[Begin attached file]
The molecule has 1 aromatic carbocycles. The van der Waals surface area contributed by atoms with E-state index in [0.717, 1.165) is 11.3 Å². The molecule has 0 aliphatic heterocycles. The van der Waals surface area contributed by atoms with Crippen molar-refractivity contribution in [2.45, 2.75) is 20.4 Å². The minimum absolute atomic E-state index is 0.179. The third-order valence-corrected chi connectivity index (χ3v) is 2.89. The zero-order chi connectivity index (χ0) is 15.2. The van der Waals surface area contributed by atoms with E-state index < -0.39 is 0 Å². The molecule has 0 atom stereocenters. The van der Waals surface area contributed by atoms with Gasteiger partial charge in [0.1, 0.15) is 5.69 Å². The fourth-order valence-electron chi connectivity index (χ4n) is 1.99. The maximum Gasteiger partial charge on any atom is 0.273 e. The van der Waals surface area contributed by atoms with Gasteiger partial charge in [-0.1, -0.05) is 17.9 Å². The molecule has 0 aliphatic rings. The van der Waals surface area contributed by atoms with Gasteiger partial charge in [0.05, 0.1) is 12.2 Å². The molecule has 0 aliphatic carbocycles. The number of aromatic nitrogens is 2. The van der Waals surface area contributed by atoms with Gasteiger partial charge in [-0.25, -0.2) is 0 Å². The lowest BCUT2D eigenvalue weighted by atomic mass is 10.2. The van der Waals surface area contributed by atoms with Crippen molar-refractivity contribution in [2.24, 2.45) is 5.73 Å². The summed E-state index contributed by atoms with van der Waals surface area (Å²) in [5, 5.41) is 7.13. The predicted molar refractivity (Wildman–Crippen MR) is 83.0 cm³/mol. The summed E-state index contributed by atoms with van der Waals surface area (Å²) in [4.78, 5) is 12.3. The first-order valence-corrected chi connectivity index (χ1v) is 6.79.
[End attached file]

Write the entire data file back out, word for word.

The molecule has 1 aromatic carbocycles. The van der Waals surface area contributed by atoms with E-state index in [0.717, 1.165) is 11.3 Å². The molecule has 0 aliphatic heterocycles. The van der Waals surface area contributed by atoms with Crippen molar-refractivity contribution in [2.45, 2.75) is 20.4 Å². The minimum absolute atomic E-state index is 0.179. The third-order valence-corrected chi connectivity index (χ3v) is 2.89. The zero-order chi connectivity index (χ0) is 15.2. The van der Waals surface area contributed by atoms with E-state index < -0.39 is 0 Å². The molecule has 0 atom stereocenters. The van der Waals surface area contributed by atoms with Gasteiger partial charge in [0.1, 0.15) is 5.69 Å². The fourth-order valence-electron chi connectivity index (χ4n) is 1.99. The maximum Gasteiger partial charge on any atom is 0.273 e. The van der Waals surface area contributed by atoms with Gasteiger partial charge in [-0.1, -0.05) is 17.9 Å². The molecule has 0 aliphatic rings. The van der Waals surface area contributed by atoms with Gasteiger partial charge in [0.05, 0.1) is 12.2 Å². The molecule has 0 aliphatic carbocycles. The number of aromatic nitrogens is 2. The van der Waals surface area contributed by atoms with Gasteiger partial charge in [-0.25, -0.2) is 0 Å². The lowest BCUT2D eigenvalue weighted by atomic mass is 10.2. The van der Waals surface area contributed by atoms with Crippen molar-refractivity contribution in [2.24, 2.45) is 5.73 Å². The summed E-state index contributed by atoms with van der Waals surface area (Å²) in [5, 5.41) is 7.13. The predicted molar refractivity (Wildman–Crippen MR) is 83.0 cm³/mol. The summed E-state index contributed by atoms with van der Waals surface area (Å²) in [4.78, 5) is 12.3. The first-order valence-corrected chi connectivity index (χ1v) is 6.79.